In this series, Simon Dudley, LifeSize’s video evangelist, provides his “two cents” about the video conferencing industry and why video calling should be as ubiquitous as a phone call.
There’s a famous story in the computing world about a senior IBM executive who stated in the 1950’s that “there is a world market for maybe five computers in the future.”
It’s quite funny how many people have scoffed at that statement over the years. I agree, how could he be so wrong? They got it wrong by four. There is, in effect, simply one computer now. You know it as the Internet. Oh sure, there’s lots of computing power in a number of different places, but now they are all effectively a single machine.
You may think I’m wrong, but consider how useless every piece of technology you have would be if it weren’t connected to the Internet? I might love my iPhone, but if you took away the Internet, I’d rather have my Nokia 2112 from ten years ago (at least the battery would last a week).
Once you have a single computer, it makes logical sense to start running all of your applications on that computer rather than a dedicated tin somewhere off the network. Companies like Salesforce.com pioneered this sort of thinking and have been wildly successful. VMware built the technology to get rid of dedicated hardware for each and every application, and allowed applications to live effectively anywhere. This fundamentally changed the game.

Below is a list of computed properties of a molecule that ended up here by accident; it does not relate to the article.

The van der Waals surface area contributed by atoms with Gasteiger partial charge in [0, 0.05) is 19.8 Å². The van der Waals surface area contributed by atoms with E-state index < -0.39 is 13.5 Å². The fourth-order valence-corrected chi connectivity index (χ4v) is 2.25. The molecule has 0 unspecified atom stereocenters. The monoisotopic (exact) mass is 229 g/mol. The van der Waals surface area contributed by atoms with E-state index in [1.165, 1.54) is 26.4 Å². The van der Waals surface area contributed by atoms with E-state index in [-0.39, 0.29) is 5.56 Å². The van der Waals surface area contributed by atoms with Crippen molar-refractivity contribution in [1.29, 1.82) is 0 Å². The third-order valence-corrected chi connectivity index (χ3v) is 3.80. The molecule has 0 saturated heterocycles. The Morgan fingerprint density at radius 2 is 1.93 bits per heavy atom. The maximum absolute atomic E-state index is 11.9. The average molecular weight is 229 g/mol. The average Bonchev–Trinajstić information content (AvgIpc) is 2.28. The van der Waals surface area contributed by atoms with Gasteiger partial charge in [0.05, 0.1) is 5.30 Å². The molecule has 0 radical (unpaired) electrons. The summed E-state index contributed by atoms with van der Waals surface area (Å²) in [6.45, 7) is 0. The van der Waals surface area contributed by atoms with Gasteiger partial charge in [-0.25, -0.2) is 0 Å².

But what does all of this have to do with video? Video communications has traditionally been all about highly expensive, dedicated hardware infrastructure. But with the advent of technology such as VMware and the remorseless march of Moore’s Law, even the most complicated applications (such as recording, streaming and bridging) are now possible without hardware. Cloud-based solutions are gaining in popularity as well, proving this theory further.
After high definition video conferencing came to the market in 2005 (a video solution people actually wanted to use), the next challenge was to make the infrastructure affordable, scalable and easily deployable.
Enter the LifeSize UVC Platform, an infrastructure solution offered in a VM-sliced manner to give customers the opportunity to massively deploy video across an entire organization, scale as you grow (not the size the hardware requires), and do it all simply and easily. Try doing that with a hardware solution.
Do you think software is eating the world? Is hardware on its way out? Let’s talk about it. Leave me a comment below.